contemporary artist / teresita fernandez

while we lived in washington dc i had the opportunity to attend lots of contemporary artist's lectures at the american art museum. i loved hearing about the artists views and what drove them to make art. for some it was all visual, for others it was much more conceptual. in the fall, i got to see teresita fernandez and i totally fell in love with her vision of art. i wrote up this post a little bit after for the national museum of women in the arts blog, and am just getting around to sharing it here. i hope you are inspired by her amazing works!

What do you get when you combine Gericault’s romantic Raft of the Medusa, Hokusai’s woodblock prints, and Rothko’s saturated colorfields? You are probably not thinking of a pedestrian walkway bridge in Seattle. However, Teresita Fernandez combined these influences and created an ethereal and majestic walkway, seemingly transporting its visitors to a heavenly realm.


Teresita Fernandez is a contemporary artist from Miami, who considers her works to be ‘landscape sculptures’, a term which she feels is underused, and a style understudied. She differentiates her style from ‘land art’, which is a more well known type of art that actually uses land as art, rather than bringing it into a museum or artistic space. Many of her sculptures incorporate mixed media materials, including glass, thread, mirrors, graphite etc.


A major theme in her works is the perception of movement that our minds create when we combine multiple images in a rapidly syncopated fashion. She aims to create sculptures that are experiential and immersive. Rather than just viewing, Fernandez wants her audience to ambulate and read the works, constructing new images and relations. Most of her works tend to evolve depending on times of day, place of viewing, and the ways in which one moves around the work.


Fernandez is the youngest artist to be commissioned by the Seattle Art Museum for Olympic Sculpture Park, and was asked to create the walkway leading into the park. In Seattle Cloud Cover she combined hundreds of images of colorful clouds, placed them between glass and covered the walkway. The images are perforated with little holes giving tiny views of Seattle’s skyline in the distance.  She wanted the view of Seattle to seem like it was moving slowly through a projector.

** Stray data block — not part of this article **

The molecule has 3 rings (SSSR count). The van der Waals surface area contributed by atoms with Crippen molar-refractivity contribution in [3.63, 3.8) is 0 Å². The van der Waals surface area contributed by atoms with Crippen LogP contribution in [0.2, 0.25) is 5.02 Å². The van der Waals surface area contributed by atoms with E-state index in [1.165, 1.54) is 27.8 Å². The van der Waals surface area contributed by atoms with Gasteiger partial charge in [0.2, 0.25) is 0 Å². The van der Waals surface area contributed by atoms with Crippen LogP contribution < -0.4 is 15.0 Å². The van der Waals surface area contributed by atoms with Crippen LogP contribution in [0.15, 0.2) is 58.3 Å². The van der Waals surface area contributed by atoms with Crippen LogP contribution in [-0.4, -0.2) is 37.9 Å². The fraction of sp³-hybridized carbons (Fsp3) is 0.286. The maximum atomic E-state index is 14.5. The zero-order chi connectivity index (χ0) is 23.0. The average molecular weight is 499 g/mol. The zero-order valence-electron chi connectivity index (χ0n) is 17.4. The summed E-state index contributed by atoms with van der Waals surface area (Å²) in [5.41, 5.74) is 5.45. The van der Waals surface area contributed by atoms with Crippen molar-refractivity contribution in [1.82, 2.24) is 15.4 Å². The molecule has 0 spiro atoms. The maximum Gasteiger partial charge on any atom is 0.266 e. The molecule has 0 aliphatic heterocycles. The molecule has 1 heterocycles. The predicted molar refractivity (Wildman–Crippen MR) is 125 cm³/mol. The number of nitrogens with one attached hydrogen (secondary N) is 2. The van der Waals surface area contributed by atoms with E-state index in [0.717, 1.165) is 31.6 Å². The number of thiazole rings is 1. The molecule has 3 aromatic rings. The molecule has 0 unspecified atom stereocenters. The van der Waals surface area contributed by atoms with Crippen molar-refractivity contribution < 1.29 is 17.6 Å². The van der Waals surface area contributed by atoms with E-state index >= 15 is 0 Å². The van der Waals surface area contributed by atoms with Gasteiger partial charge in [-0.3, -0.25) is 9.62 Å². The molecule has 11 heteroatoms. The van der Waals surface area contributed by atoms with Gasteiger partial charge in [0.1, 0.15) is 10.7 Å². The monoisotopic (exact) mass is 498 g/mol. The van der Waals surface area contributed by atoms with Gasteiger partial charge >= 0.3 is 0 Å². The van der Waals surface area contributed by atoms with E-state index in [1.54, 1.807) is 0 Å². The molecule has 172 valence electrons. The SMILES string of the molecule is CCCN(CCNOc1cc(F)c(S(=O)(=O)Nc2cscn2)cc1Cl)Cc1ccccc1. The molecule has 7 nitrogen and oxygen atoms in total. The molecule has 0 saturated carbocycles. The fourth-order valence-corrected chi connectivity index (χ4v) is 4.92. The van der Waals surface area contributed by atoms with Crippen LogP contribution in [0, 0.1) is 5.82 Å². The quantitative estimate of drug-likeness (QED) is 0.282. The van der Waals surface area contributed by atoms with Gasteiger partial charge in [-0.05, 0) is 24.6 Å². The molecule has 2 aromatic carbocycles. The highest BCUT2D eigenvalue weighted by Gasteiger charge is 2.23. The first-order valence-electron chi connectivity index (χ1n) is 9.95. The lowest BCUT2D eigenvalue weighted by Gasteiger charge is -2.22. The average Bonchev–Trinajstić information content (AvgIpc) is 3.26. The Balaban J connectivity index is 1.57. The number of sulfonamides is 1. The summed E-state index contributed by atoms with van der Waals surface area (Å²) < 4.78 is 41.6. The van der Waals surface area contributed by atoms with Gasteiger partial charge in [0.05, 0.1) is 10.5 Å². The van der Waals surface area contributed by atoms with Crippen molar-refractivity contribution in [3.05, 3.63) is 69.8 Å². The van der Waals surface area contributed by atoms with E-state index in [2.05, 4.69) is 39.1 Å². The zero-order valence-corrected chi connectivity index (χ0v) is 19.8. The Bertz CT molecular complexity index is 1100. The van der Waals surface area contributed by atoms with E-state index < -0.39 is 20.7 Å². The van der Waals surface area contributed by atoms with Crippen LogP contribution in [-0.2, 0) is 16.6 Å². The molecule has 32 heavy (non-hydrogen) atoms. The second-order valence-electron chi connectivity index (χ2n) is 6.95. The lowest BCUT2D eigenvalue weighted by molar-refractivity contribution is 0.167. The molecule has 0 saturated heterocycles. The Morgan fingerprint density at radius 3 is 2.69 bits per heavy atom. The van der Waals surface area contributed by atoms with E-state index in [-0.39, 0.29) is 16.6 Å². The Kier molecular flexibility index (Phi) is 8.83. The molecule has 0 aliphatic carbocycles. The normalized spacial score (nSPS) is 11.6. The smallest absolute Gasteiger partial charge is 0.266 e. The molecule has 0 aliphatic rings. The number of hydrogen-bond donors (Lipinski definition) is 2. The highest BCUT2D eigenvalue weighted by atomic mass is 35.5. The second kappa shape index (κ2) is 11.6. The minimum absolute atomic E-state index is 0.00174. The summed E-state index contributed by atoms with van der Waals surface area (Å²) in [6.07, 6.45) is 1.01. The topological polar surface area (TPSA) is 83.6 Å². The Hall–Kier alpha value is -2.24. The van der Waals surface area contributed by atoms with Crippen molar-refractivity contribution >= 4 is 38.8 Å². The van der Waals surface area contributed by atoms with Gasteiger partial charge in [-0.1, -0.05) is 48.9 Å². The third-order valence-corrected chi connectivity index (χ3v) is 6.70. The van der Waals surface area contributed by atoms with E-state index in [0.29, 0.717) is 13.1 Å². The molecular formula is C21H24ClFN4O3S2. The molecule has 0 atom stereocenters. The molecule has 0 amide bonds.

Much like our own Chakaia Booker New York Avenue sculptures, the piece changes as one moves around it, no one view is ever the same. Booker and Fernandez alike aim to incorporate the setting into the experience of their artwork. Each is also faced with the daunting task of finding materials that will fit their vision. While Booker works with tires and must strategically plan our each sculpture before it is put together, Fernandez had to stitch thousands of images of clouds together and create her sensorial experience. It is interesting to see these two women being commissioned for large public sculptures, which would have never been possible years ago.

fashion / new year's eve inspired by mickalene thomas

i have thought about doing outfits inspired by artworks for a long time, i just never found the right inspiration/concept. then, one day as i was walking around the national museum of women in the arts (for my internship), i saw it. i had seen lots of mickalene thomas works, but this one was perfect. it had recently been hung and i was so happy to see it in person.

mickalene thomas (b.1971) is an african-american female artist who reembodies her own stereotypes. she takes inspiration from andy warhol's repetitive prints: originally this work was one in a series of forty, a-e-i-o-u and sometimes y (2009), that was displayed on a single wall. rather than silkscreen or paint, thomas uses rhinestones as her medium, and somehow creates so much depth and variation even when using just black. many of her works are multicolored and patterned, but i love the simple two-tone coloration of this work.

for this new year's eve outfit, i tried to use a simple palette of hot pink and black rhinestones (sequins are close enough right?). i got that velvet brand dress at the rack at the beginning of the year for no reason other than it was the best thing i have ever seen. we paired it with some pink leggings (that weren't quite the right color, but we were working with what we had). the shoes were old bcbg ones with the best wooden heel and patent leather. we had to add even more sparkle with the rhinestone bracelet. we used my favorite nars lipstick in 'schiap' with liquid eyeliner and all the other normal make-up.